South Korean abducted by North Korea returns home after 41 years

North Korean soldiers watch south at the truce village of Panmunjom in the demilitarized zone separating North Korea from South Korea, north of Seoul, 11 September 2013 The Koreas remain technically at war after the 1950-53 conflict

Related Stories

A South Korean man who was abducted by North Korea 41 years ago has managed to return home, officials in Seoul say.

Jeon Wook-pyo, now 68, was among 25 crewmen aboard two fishing boats captured by North Korea in the Yellow Sea in 1972.

He escaped North Korea in August and returned to South Korea this month, Yonhap news agency reported.

The North and South remain technically at war after the 1950-53 conflict ended in an armistice and not a peace treaty.

A spokesman from South Korea's Unification Ministry, which oversees affairs between the two Koreas, confirmed the man's return but did not offer additional details.

Mr Jeon made his way to South Korea via an undisclosed third country, from which he issued an appeal for help to South Korean President Park Geun-hye, Yonhap news agency said, citing an unidentified government official.

No information was given about the other crewmen on the boats.

Training spies

South Korean abductees

  • Most are fishermen seized near the maritime border between the two nations
  • A Korean Airlines plane flight YS-11 was hijacked and flown to North Korea in 1969. North Korea freed 39 passengers on the plane, but 11 crew members and passengers were not returned
  • Film director Shin Sang-ok and his wife Choe Eun-hui were abducted in the late 1970s. They managed to escape in 1986
  • Students Lee Min-kyo and Choi Seung-min went missing from a beach in South Korea in 1977. They were reportedly abducted by North Korea and made to instruct its agents
  • In 1987, 12 crewmen were seized from South Korea's Dongjin 27 fishing vessel
  • Pastor Kim Dong-shik, who helped North Korean defectors escape to the South, was abducted near the China-North Korea border in 2000. Pastor Ahn Seung-woon disappeared in similar circumstances in 1995

Mr Jeon was currently under investigation in the South and would be allowed to return to his family after that was complete, the official was quoted by Yonhap as saying.

There is a great deal of suspicion surrounding South Koreans who return from the North, the BBC's Lucy Williamson reports from Seoul.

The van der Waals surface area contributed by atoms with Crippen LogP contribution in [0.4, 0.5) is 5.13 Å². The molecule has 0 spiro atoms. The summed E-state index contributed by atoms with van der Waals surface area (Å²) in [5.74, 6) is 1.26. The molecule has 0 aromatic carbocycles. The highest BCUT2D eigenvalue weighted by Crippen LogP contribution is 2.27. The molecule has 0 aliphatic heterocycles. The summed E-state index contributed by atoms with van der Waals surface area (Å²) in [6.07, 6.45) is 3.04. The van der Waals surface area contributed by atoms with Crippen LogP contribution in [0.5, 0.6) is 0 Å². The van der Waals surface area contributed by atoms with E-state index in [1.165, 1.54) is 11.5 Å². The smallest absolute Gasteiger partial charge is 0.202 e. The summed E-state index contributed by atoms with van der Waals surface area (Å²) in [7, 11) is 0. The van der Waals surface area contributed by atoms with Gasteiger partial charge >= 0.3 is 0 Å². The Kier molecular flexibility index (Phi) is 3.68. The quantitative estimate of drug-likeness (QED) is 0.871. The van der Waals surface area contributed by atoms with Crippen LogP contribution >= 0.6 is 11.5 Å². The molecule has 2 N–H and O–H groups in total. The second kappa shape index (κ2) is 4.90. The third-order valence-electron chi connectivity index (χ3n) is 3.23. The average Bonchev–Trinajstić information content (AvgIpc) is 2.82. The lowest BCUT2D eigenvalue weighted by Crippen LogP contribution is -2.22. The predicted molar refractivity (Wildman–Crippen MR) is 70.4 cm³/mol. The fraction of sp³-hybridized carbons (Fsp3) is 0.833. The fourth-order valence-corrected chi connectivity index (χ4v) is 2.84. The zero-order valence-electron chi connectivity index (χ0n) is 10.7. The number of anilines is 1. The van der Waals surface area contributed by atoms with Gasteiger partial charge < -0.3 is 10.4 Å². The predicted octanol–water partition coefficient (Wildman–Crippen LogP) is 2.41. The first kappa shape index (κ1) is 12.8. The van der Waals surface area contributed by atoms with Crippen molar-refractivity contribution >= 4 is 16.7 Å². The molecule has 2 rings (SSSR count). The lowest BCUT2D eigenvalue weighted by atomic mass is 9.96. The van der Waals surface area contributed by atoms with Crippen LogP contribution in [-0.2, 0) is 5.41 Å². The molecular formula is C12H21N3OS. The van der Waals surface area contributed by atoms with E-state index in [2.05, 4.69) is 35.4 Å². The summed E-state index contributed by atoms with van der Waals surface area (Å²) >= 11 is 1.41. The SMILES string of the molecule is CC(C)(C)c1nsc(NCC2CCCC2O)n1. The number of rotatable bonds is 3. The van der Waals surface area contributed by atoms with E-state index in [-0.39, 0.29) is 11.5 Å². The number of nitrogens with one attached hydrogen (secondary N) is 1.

According to South Korea, about 500 of its citizens - most of them fishermen - have been abducted by North Korea since the Korean War.

Those kidnapped were often used for propaganda activities or intelligence gathering, Yonhap said.

One of the most well-known abduction cases involved a film director and his actress wife, who were abducted by North Korea in the late 1970s.

Late film director Shin Sang-ok and his wife, Choe Eun-hui, managed to escape in 1986 while attending a film festival in Vienna.

North Korea is also known to have abducted a number of foreign nationals, including several Japanese civilians in the 1970-80s to train spies.

In 2002, former Japanese Prime Minister Junichiro Koizumi managed to secure the release of five Japanese abductees.

Pyongyang says other known Japanese abductees are dead, but Japan is not convinced and wants more information. The issue remains a highly sensitive one between the two nations.

More on This Story

Related Stories

More Asia stories

RSS

Features & Analysis

  • Ben BradleeMan of steel

    Remembering the swashbuckling Watergate editor Ben Bradlee


  • Tupperware boxes in fridgePast its prime

    How safe is it to eat food when it starts to go mouldy?


  • Championship banners for the town high school American football team hang from a wall in Sayreville, NJ'It's rape'

    High school football hazing charges stun small town


  • Muscat (1811)1,001 knights

    Tales from the days when British diplomats ran the Gulf


Elsewhere on the BBC

  • FutureThe future is now

    Get the latest updates and biggest ideas from BBC Future’s World-Changing Ideas Summit

Programmes

  • St John's, CanadaThe Travel Show Watch

    It’s a ships’ symphony – listen to these freighters in Canada play music with their horns

BBC © 2014 The BBC is not responsible for the content of external sites. Read more.

This page is best viewed in an up-to-date web browser with style sheets (CSS) enabled. While you will be able to view the content of this page in your current browser, you will not be able to get the full visual experience. Please consider upgrading your browser software or enabling style sheets (CSS) if you are able to do so.